Amazon’s two new delivery stations in Winnipeg – the first in the province – aren’t a major concern for some delivery service companies operating in Manitoba.
“Part of our plan here is to help the local community be able to get things out the door to their customers,” said Christina Malinas, general manager for Trexity, a new delivery service for Winnipeg businesses that launched on Tuesday.
Malinas made the comments inside of Danali, a clothing boutique that’s had a physical storefront on Kenaston Boulevard for years.
Danali can now facilitate deliveries by using Trexity’s pool of drivers, who are alerted to orders through a smartphone app, pick up an item from the store, then go directly to a customer’s door.
It’s a step away from the “warehouse model” employed by the likes of Amazon, where items are stockpiled then delivered.
“It would be amazing if Danali could have a huge fulfilment centre so they can ship things out,” said Malinas. “But most times that’s not the case so we’re bringing that power back to merchants.”
Amazon Canada is expecting an uptick in orders from Manitobans this holiday season, with the new delivery stations poised to “significantly increase delivery speeds,” a spokesperson for the company said in a statement to CTV News.
There are about 30,000 packages expected to be shipped from both warehouses, on average, every day, according to Amazon Canada.
The company also said its increased presence in Manitoba won’t hurt smaller businesses.
“We are committed to the small- and medium-sized business community,” Amazon said in a statement, “We are proud to support approximately 40,000 small- and medium-sized businesses across Canada.”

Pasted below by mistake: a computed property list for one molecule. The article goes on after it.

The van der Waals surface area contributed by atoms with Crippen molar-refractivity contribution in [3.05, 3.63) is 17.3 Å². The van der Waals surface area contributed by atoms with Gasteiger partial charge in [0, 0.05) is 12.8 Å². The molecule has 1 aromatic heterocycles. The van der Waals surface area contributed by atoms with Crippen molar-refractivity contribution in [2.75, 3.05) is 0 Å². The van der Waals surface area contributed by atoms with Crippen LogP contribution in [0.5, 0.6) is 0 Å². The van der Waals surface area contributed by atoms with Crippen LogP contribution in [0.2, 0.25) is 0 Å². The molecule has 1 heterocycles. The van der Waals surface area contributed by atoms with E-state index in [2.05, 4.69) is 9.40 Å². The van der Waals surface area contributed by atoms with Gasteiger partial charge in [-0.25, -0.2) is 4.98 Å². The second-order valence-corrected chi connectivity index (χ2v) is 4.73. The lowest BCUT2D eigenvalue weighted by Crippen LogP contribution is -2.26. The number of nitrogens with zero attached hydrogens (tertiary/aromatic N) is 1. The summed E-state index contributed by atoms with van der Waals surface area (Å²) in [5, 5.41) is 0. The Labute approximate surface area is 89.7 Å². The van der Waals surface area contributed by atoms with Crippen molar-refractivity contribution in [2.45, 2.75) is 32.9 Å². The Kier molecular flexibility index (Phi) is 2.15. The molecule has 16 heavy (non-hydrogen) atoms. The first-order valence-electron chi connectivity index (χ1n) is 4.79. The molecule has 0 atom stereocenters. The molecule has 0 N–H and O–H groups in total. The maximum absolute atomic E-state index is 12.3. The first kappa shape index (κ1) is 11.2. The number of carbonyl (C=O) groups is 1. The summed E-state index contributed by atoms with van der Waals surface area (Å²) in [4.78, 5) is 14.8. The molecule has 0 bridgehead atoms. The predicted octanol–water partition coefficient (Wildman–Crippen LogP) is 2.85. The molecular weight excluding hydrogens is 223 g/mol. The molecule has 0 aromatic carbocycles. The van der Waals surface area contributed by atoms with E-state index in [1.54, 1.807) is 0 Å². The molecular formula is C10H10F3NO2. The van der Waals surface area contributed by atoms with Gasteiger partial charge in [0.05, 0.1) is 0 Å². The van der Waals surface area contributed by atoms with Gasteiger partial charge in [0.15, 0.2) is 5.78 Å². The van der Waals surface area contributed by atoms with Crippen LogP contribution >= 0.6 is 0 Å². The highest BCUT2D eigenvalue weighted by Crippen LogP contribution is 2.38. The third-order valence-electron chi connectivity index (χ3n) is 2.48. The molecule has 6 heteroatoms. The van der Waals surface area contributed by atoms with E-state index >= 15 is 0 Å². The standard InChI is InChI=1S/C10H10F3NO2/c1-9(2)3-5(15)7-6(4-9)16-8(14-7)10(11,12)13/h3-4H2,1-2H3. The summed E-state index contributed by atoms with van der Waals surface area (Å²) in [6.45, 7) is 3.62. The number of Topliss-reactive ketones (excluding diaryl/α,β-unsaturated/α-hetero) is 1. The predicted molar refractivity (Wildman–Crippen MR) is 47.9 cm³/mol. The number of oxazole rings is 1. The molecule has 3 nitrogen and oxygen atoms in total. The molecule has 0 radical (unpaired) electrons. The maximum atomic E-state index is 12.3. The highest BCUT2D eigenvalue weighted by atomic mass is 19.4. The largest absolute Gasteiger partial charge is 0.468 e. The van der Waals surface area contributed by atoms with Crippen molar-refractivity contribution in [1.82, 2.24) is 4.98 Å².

Prairie Flavours is a food-focused delivery service that only sells Manitoba-made items and sends out deliveries to customers once a week.
“I think there will be room for us no matter how large Amazon grows,” said founder Joshua Vatnsdal, who is already noticing an uptick in orders as Manitobans start their holiday shopping.
“People are starting to get their shopping done, getting their stocking stuffers,” he said, “The buy local movement is still going strong so people are searching out those items.”
Vatnsdal adds that Manitobans should also think about ordering local items beyond the holiday season, to help grow the province’s economy.
That’s a sentiment shared by GoodLocal.ca co-founder Obby Khan.
“People are supporting local,” said Khan, with GoodLocal.ca also seeing an uptick in orders for the holidays.
“The real key thing with supporting local, it can’t just be in November and December, it has to be year-round.”
“We’re not competing with Amazon (our products) are totally different.”
Khan adds that, unlike international retailers, GoodLocal.ca is avoiding supply chain-related delays in product shipments since most of the company’s inventory is made in Manitoba.
“The only delay we’re experiencing in deliveries is when we have too many orders and only so many drivers.”
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